Keep your Audience in Mind
When we talk face-to-face with people we automatically adjust what we say. But we don’t always make this adjustment well when we write.
Therefore it is vital to keep your audience in mind. This seems obvious. After all a letter to your sister would be different from a prayer letter to your supporters. But it is surprising how easy this is to forget.
Before you begin writing, ask yourself:
- Who is my audience?
- What do they need or want?
- What do they value?
- What might they already know about my subject?
- What is most important to them?
- What impression do you want to convey to your audience?
Another question I find useful is, “What questions might my audience have?” We sometimes assume the readers know more than they do, especially when we’re writing about things we know well. Have someone else read your first draft and you’ll probably find out some of the questions your audience will have.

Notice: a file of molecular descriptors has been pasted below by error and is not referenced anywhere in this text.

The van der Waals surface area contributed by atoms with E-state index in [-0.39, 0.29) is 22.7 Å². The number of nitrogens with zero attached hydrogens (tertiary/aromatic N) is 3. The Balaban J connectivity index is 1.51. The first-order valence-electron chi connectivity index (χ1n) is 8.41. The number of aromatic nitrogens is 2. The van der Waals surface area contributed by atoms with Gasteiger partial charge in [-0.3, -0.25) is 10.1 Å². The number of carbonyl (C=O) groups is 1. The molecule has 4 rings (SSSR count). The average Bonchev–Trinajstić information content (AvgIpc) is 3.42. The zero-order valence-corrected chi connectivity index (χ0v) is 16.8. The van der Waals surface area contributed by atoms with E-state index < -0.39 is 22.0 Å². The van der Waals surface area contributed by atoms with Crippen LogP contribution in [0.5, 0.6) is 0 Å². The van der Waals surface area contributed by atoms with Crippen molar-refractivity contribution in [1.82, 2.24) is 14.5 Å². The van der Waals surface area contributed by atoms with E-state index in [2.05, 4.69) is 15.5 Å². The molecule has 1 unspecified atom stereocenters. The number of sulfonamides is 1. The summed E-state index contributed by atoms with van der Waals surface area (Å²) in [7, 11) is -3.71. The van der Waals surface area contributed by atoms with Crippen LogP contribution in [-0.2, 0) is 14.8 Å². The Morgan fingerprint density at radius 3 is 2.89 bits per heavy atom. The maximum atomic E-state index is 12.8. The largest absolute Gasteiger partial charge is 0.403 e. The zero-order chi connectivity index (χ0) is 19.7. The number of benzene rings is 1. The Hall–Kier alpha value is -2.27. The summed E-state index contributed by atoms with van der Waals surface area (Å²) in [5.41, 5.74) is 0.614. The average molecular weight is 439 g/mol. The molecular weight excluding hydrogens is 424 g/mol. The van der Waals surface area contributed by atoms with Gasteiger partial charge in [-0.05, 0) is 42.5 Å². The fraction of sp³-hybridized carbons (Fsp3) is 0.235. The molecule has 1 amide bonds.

When you write for a magazine or other official publication, you should always check to see if they have Writer’s Guidelines. These should tell you who is the standard audience and answer some of the above questions.
I recently received an email about a prospective article for this magazine. In it the author wrote, “What do the Japan Harvest readers want or need?” Before the article was even written, this writer was thinking about his audience. He’d already identified his audience, but he was thinking more deeply than just the “who” (question 1 above). He was asking those essential “what” questions (2-6 above).
Remember your audience whenever and whatever you write.
- Before you write, think about who your audience will be.
- After you’ve finished writing, read it aloud, trying to put yourself in your reader’s shoes.
- Ask someone else to read your work to give you a reader’s perspective.